Frustrated hikers return to potentially dangerous trails
The ominous message was pasted onto an 18-inch orange traffic cone.
“Caution. Flash flood area. Do not enter,” it said.
A sign stands near a creek in Eaton Canyon as recent storms have caused mudslides on local hiking trails.
(Wally Skalij / Los Angeles Times)
Pomona resident Maria Avila saw the alert as she reached a creek in Eaton Canyon Natural Area County Park in Pasadena with her parents and brother Thursday afternoon.
After the storms of the last few weeks, what used to be a trickle was now two feet of rushing, almost freezing water.
To continue the trail, which leads to a waterfall, hikers had to wade the 20-foot-wide creek on slippery boulders.
Some turned back for fear of losing their footing. Avila, her parents, and her brother rolled up their pants, took off their shoes and socks, and threw themselves inside.
“I know it’s not the safest time right now, but I didn’t want to turn back because this really is the best time to enjoy the park and nature,” Avila said. “I have the feeling that we’ve already lost a lot of time because of the rain and we don’t want to miss any more.”
The Avilas finally made it to the waterfall.
Linda Corella of San Bernardino navigates a creek in Eaton Canyon as recent storms have caused mudslides on hiking trails.
(Wally Skalij / Los Angeles Times)
During a lull before another winter rain, nature lovers cooped up at home ventured onto trails lined with freshly sprouting greenery.
But park rangers and outdoor experts warn of dangers posed by the storms, which range from water crossings like the one at Eaton Canyon to slippery trails on steep mountainsides to potentially deadly snow and ice.
Sometimes a trail that initially seems tame becomes progressively hairier – with the temptation to push your way through to reach a peak or other scenic landmark.
“You have a situation where creeks are swelling, you have natural seepage on the trails and rivers are rushing,” said Mike Leum, a longtime volunteer search and rescue supervisor for the Los Angeles County Sheriff’s Department. “But you go outside and it’s sunny, and that’s very attractive to city dwellers.”
On Sunday, veteran hiker Crystal Paula Gonzalez fell 500 feet to her death on the icy Baldy Bowl Trail. Gonzalez was a seasoned outdoor person, nicknamed the “hike queen,” according to CBS Los Angeles.
Those braving Mt. Baldy and the surrounding area should avoid traveling alone, bring extra food and clothing, and complete winter mountaineering training, the US Forest Service recommends.
On December 28, Los Angeles resident Jarret Choi fell and died on the Ice House Trail, near where Gonzalez lost her life. It took officers two days to find Choi’s body due to poor visibility, bad weather and ice.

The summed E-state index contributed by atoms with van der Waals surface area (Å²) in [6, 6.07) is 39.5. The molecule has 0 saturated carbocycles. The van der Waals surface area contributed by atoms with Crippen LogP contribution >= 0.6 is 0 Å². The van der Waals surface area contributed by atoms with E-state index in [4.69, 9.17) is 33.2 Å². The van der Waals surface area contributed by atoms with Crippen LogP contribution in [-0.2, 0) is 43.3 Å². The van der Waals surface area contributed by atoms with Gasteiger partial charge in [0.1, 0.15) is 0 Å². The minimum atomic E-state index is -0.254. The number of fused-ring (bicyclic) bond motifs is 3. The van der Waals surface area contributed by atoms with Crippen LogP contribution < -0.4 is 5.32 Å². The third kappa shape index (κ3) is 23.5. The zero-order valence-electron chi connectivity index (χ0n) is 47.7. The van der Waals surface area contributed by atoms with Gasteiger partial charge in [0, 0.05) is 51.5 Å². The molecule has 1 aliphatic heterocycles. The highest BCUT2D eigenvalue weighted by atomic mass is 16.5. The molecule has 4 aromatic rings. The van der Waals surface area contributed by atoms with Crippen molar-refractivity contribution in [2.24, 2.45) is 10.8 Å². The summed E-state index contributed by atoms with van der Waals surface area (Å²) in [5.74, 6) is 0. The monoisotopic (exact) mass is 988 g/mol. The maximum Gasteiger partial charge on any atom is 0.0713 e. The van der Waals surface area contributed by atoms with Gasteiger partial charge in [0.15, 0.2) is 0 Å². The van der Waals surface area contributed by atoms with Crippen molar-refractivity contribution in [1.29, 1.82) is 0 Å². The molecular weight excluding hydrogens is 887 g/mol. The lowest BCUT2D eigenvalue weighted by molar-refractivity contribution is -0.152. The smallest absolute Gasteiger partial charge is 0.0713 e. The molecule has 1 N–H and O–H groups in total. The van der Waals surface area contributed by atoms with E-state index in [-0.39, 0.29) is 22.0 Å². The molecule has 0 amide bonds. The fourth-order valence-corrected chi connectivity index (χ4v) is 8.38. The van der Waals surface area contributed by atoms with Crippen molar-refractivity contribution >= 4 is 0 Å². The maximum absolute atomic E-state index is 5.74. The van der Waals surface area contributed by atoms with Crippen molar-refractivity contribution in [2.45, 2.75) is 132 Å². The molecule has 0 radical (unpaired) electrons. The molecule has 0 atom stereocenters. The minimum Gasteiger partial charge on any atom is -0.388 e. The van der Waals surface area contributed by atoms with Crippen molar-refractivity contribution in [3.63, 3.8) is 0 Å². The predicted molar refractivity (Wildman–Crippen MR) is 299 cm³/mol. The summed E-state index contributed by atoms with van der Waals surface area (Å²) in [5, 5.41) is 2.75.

Accidents and near misses aren’t limited to challenging trails like those on Mt. Baldy.
Leum assisted the Montrose Search and Rescue Team in rescuing a troop of Boy Scouts – five boys and three adults – who were trapped between two rising rivers near Big Tujunga Creek on Sunday night. All were unhurt.
“It was going to be a one-day loop, which I think they thought was easy,” said Leum, the sheriff’s department deputy director of reserves, search and rescue and posse programs. “Sometimes it’s better to wait.”
Kelsey Lynn and Madison Powers emphasize a message of “patience” to the LA Hike Club of over 1,000 members.
On January 5, Lynn hiked between rains on the Echo Mountain Trail above Altadena in the Angeles National Forest.
The 34-year-old Echo Park resident was surprised to see “large parts of the trail collapsed” and has not hiked since for safety reasons.
“We think it’s a good idea to give it a few days after the rain so the trails can dry if you’re riding a hard-packed mud trail like a fire road,” said Powers, 35, a Hancock Park resident. “But if you really want to go hiking as soon as it rains, it’s probably safest to go on a paved route.”
Powers and Lynn, who founded the hiking club with another friend, suggest routes like Hollywood’s Runyon Canyon Park and Malibu’s Solstice Canyon Loop.
A couple walks through a mudslide in Eaton Canyon as recent storms have caused damage to local hiking trails.
(Wally Skalij/Los Angeles Times)
Some hiking trails, such as Sycamore Canyon and Turnball Canyon, operated by the Puente Hills Habitat Preservation Authority, are routinely closed for 48 hours after heavy rain. Eaton Canyon will close on heavy rain days like Tuesday, while Angeles National Forest, which closed an SUV area, and Paseo Miramar in Pacific Palisades remained open with few notices.
On Thursday, Alberto Salazar and his girlfriend Brittney Huerta set out along the Eaton Falls Trail, which begins in Eaton Canyon and transitions into the Angeles National Forest.
Two days earlier, five inches of rain had flooded this rock-covered path, making it impossible to pass.
Barrier tape lined some of the trees and boulders surrounding a small waterfall near the entrance to the national forest.
For Salazar, 20, of Paramount, this was the first day he and his girlfriend both had time to hike.
To get to the waterfall, about 1.5 miles away, they traversed unstable wooden and stone bridges, with Salazar nearly slipping at one point while carrying his 30-pound gold doodle.
Eventually they reached the 40 foot waterfall.
“For me, it’s about being out here in nature and enjoying that with my girl,” Salazar said. “Why wait? It’s worth a little risk, I guess.”